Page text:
Algorithmic decision making was a hot topic during the summer. This was partly thanks to the way in which it was used in estimating the final grades for students whose education had been interrupted by the COVID-19 pandemic. Rightly or wrongly, the conclusions the algorithm had been programmed to deliver were deemed unfair to the students who had been unable to demonstrate their abilities.
There was disbelief that such an important decision might be left to a piece of software at all. After all, the teachers knew better: surely the people with the closest personal and professional relationship with the students was best placed to determine what they might have achieved had they managed to sit the exams in person?
Like it or not, algorithmic decision making plays a huge role in our day to day lives – its just that most of the time it’s so unobtrusive and accurate, we barely notice it.
I’m writing this post from a train to Manchester while listening to my Daily Mix on Spotify. The track list is determined by Spotify’s personalisation algorithm. It analyses my listening patterns and picks a bunch of tunes that it knows I like (because I listen to them) and then adds in a few tracks that are liked by people who also like what I like. The music’s probably a bit on the beige side for most people, but it’s better than alright, and it’s introduced me to a fair amount of (admittedly very vanilla) songs that I missed first time around.
When they have a lot of data, recommendation algorithms like Spotify (or Netflix, or YouTube, or Kindle) serve up content that appeals to us. The more we share with them, the better they get at giving us things we like – whether that’s letting us discover a new TV show, meeting an old friend, or learning that “Lost Weekend” by Lloyd Cole & the Commotions was always your favourite tune.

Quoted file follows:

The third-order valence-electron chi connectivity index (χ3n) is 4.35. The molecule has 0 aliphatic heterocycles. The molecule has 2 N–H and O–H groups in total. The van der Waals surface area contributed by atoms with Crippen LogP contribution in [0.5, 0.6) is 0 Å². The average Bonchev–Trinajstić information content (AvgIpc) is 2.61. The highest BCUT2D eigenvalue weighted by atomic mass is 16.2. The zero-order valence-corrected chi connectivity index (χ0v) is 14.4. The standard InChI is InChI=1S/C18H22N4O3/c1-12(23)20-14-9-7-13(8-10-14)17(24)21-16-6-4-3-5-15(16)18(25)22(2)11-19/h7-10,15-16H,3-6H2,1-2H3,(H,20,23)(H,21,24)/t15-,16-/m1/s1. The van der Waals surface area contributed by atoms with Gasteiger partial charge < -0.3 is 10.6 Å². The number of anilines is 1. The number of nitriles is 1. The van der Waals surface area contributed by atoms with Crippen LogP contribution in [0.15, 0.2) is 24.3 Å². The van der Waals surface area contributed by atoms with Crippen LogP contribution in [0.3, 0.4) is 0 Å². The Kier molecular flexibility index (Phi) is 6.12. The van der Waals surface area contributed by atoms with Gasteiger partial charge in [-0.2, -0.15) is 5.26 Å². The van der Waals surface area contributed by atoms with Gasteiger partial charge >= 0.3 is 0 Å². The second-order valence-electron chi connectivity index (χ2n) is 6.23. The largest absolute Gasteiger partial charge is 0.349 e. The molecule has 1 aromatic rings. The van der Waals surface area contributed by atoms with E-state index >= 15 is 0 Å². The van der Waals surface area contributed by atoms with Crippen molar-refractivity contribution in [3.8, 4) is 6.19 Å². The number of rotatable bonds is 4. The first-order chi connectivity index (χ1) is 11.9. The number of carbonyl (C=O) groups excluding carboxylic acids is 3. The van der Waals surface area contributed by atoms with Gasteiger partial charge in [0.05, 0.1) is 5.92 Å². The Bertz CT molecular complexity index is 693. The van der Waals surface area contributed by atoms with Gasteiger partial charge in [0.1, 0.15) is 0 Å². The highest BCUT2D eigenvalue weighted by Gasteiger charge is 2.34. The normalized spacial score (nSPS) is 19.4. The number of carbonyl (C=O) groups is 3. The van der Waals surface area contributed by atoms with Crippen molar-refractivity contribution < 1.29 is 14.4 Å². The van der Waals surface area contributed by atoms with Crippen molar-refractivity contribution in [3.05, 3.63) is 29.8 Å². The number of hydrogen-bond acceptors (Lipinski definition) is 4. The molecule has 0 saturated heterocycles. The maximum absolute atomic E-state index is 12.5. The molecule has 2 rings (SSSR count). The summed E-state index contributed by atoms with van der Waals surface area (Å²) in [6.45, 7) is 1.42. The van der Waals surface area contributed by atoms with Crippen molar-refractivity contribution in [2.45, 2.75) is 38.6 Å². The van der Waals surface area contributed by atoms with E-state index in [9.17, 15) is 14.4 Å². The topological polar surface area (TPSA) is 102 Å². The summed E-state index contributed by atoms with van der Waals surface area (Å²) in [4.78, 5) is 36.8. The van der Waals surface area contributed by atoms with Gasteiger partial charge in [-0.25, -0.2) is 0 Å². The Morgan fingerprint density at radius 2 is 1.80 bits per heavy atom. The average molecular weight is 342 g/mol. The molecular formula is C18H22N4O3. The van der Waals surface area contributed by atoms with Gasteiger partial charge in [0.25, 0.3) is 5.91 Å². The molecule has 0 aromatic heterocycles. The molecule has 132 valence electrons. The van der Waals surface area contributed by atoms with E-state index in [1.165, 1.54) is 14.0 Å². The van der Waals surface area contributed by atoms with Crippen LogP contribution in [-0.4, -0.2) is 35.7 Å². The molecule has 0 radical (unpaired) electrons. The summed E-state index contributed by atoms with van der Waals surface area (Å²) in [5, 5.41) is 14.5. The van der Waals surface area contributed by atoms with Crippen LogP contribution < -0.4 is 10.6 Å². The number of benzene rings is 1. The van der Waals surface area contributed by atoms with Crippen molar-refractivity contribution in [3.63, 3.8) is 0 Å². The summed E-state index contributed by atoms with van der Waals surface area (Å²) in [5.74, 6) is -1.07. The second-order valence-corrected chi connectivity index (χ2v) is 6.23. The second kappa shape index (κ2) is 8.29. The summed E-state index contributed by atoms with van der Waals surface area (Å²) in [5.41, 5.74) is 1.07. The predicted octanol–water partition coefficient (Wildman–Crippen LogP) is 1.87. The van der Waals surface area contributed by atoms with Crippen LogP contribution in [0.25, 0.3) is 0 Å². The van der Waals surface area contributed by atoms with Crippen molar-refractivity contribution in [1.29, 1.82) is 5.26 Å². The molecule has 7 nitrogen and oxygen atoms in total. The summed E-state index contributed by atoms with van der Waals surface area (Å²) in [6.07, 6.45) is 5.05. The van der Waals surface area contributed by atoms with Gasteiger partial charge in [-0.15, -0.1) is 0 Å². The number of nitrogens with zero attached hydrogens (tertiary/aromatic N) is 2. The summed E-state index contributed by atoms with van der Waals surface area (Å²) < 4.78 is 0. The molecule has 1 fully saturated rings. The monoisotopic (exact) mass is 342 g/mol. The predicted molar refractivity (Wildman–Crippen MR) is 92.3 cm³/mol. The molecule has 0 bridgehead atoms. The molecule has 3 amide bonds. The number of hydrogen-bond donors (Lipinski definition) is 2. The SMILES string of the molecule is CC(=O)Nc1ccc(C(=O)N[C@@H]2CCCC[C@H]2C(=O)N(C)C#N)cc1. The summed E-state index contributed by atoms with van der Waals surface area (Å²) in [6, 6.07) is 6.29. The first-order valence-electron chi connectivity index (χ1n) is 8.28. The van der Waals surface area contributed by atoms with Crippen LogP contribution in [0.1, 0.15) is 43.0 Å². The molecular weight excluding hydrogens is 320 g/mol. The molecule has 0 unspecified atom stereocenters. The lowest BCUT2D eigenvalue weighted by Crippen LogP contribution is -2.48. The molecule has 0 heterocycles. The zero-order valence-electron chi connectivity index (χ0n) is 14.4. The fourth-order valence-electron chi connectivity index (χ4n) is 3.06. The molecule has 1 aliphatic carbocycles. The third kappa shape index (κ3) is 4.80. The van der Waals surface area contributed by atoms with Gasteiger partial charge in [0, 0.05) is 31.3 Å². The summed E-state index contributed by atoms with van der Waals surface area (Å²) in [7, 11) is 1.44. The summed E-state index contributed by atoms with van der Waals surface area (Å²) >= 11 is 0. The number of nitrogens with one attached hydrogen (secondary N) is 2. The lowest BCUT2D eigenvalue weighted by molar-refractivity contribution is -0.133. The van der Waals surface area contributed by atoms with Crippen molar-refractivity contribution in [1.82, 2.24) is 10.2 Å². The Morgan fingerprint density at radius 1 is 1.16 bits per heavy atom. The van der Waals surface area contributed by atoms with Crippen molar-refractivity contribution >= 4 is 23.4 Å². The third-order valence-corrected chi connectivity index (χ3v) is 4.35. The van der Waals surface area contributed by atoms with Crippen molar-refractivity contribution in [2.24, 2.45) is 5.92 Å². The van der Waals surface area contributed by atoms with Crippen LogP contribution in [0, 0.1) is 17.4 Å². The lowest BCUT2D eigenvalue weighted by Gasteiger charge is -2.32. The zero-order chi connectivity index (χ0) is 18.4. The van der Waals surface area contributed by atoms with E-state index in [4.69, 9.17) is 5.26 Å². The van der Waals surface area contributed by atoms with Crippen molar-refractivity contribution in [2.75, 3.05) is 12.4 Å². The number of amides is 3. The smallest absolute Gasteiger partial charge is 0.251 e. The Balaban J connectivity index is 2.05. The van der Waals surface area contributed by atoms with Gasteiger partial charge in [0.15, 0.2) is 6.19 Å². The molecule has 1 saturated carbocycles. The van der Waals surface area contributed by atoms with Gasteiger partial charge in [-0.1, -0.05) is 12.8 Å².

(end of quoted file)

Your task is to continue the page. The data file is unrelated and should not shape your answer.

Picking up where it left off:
We’ve grown accustomed to checking the “yeah, whatever” box when we’re asked about our privacy preferences because it’s generally more convenient to be followed around by ads for things we might actually buy rather than things we could never need.
And that’s where we get into the marketing part.
Facebook, Google, LinkedIn and every other major digital ad platform collect vast amounts of information about users so that they can package those users up into convenient and receptive audiences for advertisers to promote goods and services to. It means that advertisers can build highly targeted campaigns for clients that help them reach new customers efficiently.
The audience definitions that we as advertisers have access to in 2020 are the wet dream of our marketing ancestors. They’d have killed for access to even a sliver of what we have today, and yet, we often squander the embarrassment of riches we possess.
Without knowing as much about our customers as the platforms do, we can never truly understand their real needs and the triggers that will encourage them to make a decision we like. Properly analysing customer intent, investigating who they are, what they respond to and the nexus between what we have and what they want allows for something much more profound than a well targeted advert, it allows for a genuine relationship where we don’t get things nearly right, we get them really right.
If you want to reach customers, you need to know your customers. Our Customerology approach provides powerful insights, meaning we are able to create content that engages and drives behavioural change across paid, owned and earned channels. Find out more about Customerology here.